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A mother always knows. Makenzie was an easy baby, carefree and happy. Amelia was a challenge. Instead of melting into her mom’s arms she would arch her back to resist. She fought getting dressed with a strength and ferocity that shocked her parents. When she was upset, Amelia would pound the ground with her fists, and sometimes her head. “Everyone said she would grow out of it,” Karen says, “but by the time she was 15 months I knew there had to be more to it. I had these instincts but everyone else was very dismissive, telling me I was wrong. I felt like I was going insane.” It took nearly a year to persuade Amelia’s doctors to agree to further testing. Around her second birthday she was diagnosed on the autism spectrum. “Mostly we felt relief,” says Karen. “We finally had some answers, and now we could tackle it. We had a plan, we had tools, and we had a community that offered support.”
Using the Applied Behavior Analysis method, Amelia had a series of breakthroughs in her ability to communicate, which unlocked the sweet, cuddly side of her personality. For the next year and a half, both girls thrived while enrolled at the same preschool, with Amelia using an adapted curriculum and Makenzie as “a typical,” in the prevailing parlance.
Their father was doing pretty well, too. In 2009, David had hung up his shingle along with another one-time Fazio associate, Tim Jackson. They worked hard to create their own style, crafting visually stunning designs that offer strategic challenges and fun in equal measure. Among their successes are the wholesale renovation of Monterey Peninsula Country Club’s Dunes Course (now ranked 94th in GOLF’s Top 100) and the original design of Bob Parsons’s new 18-hole course at Scottsdale National and its accompanying Bad Little Nine, a collection of wild par-3s. Kahn brings his architectural know-how to the projects, but it is his artistic sensibilities that shape the ground; he’s always been an introvert and a daydreamer, with a million golf holes living in his head. Says Jackson, “It’s not enough to say Dave has a great passion for designing golf courses — it’s who he is. He never turns it off. If he’s awake, he is thinking about golf course design, about doing things differently, about how to bring to life something that’s never been done before.”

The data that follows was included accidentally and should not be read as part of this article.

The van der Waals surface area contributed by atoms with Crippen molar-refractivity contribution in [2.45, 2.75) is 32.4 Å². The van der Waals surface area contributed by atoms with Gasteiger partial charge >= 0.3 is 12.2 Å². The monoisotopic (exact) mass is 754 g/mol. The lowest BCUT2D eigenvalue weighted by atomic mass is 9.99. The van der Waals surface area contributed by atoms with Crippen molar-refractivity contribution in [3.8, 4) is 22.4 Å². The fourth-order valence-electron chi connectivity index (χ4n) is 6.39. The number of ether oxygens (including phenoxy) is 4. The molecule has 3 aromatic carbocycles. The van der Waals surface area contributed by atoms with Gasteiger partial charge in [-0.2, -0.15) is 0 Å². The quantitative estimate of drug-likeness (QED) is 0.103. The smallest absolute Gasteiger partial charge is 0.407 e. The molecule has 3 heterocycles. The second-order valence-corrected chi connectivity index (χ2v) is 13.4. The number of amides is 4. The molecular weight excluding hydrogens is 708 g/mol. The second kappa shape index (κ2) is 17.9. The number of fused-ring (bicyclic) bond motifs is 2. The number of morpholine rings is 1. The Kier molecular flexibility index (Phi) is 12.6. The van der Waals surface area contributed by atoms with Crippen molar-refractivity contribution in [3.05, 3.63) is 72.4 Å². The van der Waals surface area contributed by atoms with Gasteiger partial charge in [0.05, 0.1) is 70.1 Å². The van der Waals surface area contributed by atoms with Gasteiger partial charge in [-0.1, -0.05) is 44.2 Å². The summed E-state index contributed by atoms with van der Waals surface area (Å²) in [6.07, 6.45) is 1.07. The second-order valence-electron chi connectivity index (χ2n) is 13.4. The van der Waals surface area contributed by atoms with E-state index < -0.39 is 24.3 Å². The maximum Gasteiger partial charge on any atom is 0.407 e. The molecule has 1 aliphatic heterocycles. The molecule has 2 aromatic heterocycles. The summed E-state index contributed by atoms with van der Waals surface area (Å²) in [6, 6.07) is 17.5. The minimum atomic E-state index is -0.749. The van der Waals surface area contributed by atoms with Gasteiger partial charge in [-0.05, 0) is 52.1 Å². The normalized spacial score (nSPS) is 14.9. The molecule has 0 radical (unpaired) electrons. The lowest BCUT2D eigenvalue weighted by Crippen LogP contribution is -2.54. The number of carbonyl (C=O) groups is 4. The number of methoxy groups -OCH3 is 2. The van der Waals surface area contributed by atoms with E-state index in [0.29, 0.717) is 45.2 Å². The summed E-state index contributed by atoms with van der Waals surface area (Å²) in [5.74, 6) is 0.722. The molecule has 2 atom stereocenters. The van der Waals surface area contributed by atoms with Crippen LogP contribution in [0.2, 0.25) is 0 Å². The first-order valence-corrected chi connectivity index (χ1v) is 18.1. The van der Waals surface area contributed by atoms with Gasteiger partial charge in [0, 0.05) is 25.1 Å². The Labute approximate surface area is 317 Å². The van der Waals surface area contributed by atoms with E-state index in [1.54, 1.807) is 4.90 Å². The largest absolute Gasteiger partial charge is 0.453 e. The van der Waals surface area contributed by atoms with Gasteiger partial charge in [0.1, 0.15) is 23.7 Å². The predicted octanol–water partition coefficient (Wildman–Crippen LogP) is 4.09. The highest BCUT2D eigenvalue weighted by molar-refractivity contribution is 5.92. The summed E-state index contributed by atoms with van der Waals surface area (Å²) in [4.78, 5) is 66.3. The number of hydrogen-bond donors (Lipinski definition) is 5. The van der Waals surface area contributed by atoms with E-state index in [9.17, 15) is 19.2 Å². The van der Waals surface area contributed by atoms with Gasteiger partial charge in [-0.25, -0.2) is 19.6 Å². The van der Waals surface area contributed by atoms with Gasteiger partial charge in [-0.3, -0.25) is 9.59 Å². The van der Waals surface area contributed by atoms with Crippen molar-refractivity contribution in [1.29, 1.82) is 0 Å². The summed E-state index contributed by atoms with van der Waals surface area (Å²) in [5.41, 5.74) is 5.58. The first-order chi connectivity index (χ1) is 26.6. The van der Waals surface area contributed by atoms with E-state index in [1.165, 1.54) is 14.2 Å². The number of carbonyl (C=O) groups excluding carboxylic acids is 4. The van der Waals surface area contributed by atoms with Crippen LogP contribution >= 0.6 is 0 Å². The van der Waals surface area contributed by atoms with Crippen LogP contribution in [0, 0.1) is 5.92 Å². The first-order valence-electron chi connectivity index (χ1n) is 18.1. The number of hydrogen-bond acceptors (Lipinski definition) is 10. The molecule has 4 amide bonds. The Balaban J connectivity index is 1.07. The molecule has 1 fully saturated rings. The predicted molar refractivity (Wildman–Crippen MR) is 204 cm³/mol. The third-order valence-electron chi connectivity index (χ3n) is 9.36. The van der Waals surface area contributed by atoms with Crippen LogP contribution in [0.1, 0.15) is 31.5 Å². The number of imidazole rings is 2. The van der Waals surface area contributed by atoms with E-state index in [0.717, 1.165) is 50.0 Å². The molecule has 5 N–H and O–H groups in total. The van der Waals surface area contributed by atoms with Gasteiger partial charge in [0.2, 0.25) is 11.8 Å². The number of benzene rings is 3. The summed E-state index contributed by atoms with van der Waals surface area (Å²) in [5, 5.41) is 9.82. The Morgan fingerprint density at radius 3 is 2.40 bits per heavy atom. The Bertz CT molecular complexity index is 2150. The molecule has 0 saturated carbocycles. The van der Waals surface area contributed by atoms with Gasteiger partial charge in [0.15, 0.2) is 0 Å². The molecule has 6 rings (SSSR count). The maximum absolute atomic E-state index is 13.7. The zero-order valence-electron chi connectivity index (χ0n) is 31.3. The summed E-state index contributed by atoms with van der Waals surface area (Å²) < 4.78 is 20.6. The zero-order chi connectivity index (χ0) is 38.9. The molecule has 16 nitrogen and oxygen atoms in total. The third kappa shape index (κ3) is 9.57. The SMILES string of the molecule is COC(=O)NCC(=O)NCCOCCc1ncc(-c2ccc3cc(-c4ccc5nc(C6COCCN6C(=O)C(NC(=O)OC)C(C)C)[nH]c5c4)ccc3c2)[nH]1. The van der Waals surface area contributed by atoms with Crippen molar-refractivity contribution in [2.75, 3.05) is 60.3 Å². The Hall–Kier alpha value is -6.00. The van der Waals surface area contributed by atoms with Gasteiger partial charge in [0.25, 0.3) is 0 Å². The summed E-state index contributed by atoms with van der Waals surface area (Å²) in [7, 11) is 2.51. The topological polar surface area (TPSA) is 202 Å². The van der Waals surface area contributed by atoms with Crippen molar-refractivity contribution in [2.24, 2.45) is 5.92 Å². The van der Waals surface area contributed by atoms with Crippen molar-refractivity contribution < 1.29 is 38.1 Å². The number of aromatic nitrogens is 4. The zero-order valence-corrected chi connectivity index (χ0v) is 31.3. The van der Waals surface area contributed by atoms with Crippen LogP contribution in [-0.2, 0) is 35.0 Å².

A dream job, a big house in Scottsdale’s Grayhawk development, two happy daughters… it was the life the Kahns had always wanted. But when the girls were in kindergarten, Karen became concerned about Amelia’s eyesight, as she had begun having trouble recognizing colors. Then she began failing to make eye contact with her parents. Within a year Amelia’s vision was diagnosed at 20/400. “Having an autistic, legally blind child, we were just broken over it,” Karen says. “How would she function in the world, you know? But you steady yourself and it becomes, Okay, we can handle this. It’s another challenge, but we got this.”
But Amelia’s deteriorating vision was a signal of deeper distress, like a flare rising above a dark ocean. The optometrist had ordered an electroretinography (ERG) test, and the results were troubling enough that the Kahns sought out a geneticist. Taking in all of Amelia’s symptoms, the doctor ordered further testing, focused on a narrow range of potential disorders. It was a long wait to get the results back, and David and Karen were plunged once again into the awful, familiar unknowing. “I’m on the Internet researching the five things they’re testing for,” Karen says, “and I am just freaking out for a good six weeks, because I’m like, ‘I don’t like any of these.'”